Packaging Food for Distribution

Packaging is very flexible. Each farm designs its own system based on its needs, the crop type, and the demands of its clients (including whether their clients are primarily restaurants, who make bulk orders, or grocery stores who sell smaller quantities). There are endless options for the material to use and the weight of product to be included in each package.

For example, herbs are often sold to the final consumer packaged in their original growing pots, with a cone-shaped, plastic film for protection. 

Monocultures or salad mixes (containing up to four different crops) are often packaged in hard plastic shells, or in plastic bags containing 1 kg of produce. Larger salads require less time to harvest, as workers need to cut fewer plants to reach the required weight for each pack.

What Kind of Employees Can Fill These New Farming Jobs?

Finding employees with the proper combination of training and experience for these roles can be a challenge, as we’ll explain in more detail in a future post. But luckily, most roles in a vertical farm don’t require extensive training or a highly specialised educational background, and there is a lot of flexibility in how farm operators choose to fill the roles.

For example, a vertical farm operator could hire one highly-paid farm manager with more expertise along with several employees with less experience, or they could choose to hire fewer total employees, at a slightly higher salary, who are capable of managing the farm, as well as executing the manual tasks.
In the first scenario, salaries usually start at minimum wage for employees with less experience, who will be trained on-the-job. Most minimum-wage farm employees can be trained for all manual tasks in about one week.  

A Farm Manager or Senior Grower, on the other hand, would earn a professional salary.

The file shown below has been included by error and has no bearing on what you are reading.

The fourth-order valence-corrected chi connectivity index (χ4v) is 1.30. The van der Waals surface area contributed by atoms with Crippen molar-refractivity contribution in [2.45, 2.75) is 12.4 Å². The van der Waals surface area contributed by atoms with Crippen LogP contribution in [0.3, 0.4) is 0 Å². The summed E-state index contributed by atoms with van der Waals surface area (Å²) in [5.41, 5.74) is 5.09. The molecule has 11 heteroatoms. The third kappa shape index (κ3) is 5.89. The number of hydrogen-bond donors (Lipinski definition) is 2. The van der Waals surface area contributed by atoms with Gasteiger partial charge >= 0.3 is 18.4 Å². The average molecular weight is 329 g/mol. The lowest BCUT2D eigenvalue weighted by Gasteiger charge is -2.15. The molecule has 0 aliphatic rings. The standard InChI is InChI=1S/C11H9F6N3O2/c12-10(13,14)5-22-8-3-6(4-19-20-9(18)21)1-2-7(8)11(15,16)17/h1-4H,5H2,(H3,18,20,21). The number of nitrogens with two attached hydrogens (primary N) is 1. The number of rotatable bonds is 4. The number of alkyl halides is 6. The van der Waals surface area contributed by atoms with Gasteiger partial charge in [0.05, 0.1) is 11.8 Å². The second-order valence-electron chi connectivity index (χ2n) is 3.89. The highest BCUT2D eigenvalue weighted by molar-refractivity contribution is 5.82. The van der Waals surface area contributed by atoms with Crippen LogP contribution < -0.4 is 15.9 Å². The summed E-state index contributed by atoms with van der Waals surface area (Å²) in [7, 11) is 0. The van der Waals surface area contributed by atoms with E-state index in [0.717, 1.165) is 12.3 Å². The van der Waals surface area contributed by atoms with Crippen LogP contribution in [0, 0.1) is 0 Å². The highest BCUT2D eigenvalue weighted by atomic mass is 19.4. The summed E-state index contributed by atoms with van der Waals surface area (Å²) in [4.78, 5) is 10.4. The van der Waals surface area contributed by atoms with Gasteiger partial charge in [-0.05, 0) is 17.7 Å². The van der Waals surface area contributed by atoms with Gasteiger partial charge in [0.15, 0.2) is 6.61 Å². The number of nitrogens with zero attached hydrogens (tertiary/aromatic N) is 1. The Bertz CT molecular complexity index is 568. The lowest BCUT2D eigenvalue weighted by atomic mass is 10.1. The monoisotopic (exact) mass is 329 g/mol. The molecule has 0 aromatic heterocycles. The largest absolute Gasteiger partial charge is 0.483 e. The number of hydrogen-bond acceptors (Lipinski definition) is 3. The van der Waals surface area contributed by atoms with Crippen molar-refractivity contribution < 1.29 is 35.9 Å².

More than any official training or education, all of these roles require both dexterity and strength. (For example: Dexterity for precisely sowing and harvesting small plants, and strength to lift 30-kg bags of peat, or move trash containers after trimming and harvesting plants.)

Why the Size of the Farm Makes a Difference

Larger farms will usually opt for a more specialised Senior Grower to oversee all the tasks, as well as documentation and shipping. (However, it’s not always necessary for the Senior Grower to be a full-time role — it depends on the size and organization of the particular farm, and many professionals in this role work on multiple farms.)

On smaller farms, meanwhile, the more technical work is often completed by the same employees who do the manual farm labor.
Frequency of production is also especially important for smaller farms, as well as monoculture facilities, to consider. If all tasks are performed on a daily basis, the farm probably needs fewer employees, but they likely must be full-time. But if planting and harvesting only take place twice per week, then it makes sense to hire more people for part-time work. 

This is also something to keep in mind when planning who your farm’s customers will be – will they buy daily? Or one to two times per week? Staffing must be planned accordingly.

Less Seasonality = More Stability for iFarm Employees

Stability is a unique benefit of vertical farming versus traditional farming – both for the farms’ accounting departments and for employees. Unlike traditional farms, the output (and thus the availability of work) on a vertical farm is mostly stable throughout the year. 

(There will likely be some flux, usually based on increased demand from restaurant clients around holidays and weekends, but this is nominal. In general, one of the main purposes and benefits of vertical farming is its ability to provide a steady supply of food, due to the controlled nature of the farm. So employees do not need to depend on the seasons for work.)


While there are many factors that impact the employment needs and salary levels of a vertical farm, there’s also significant flexibility in how those employment needs can be met. And once the farm is up and running, working hours and payroll expenses remain mostly stable and predictable.

iFarm makes it easy for farm operators to customize exactly how they want their farm to run – whether with more automation and fewer employees, or vice-versa (any many other factors). We’re always happy to get into the details of what a project would look like, so feel free to get in touch with an iFarm expert here to talk about your own idea!
Updated 01.11.2022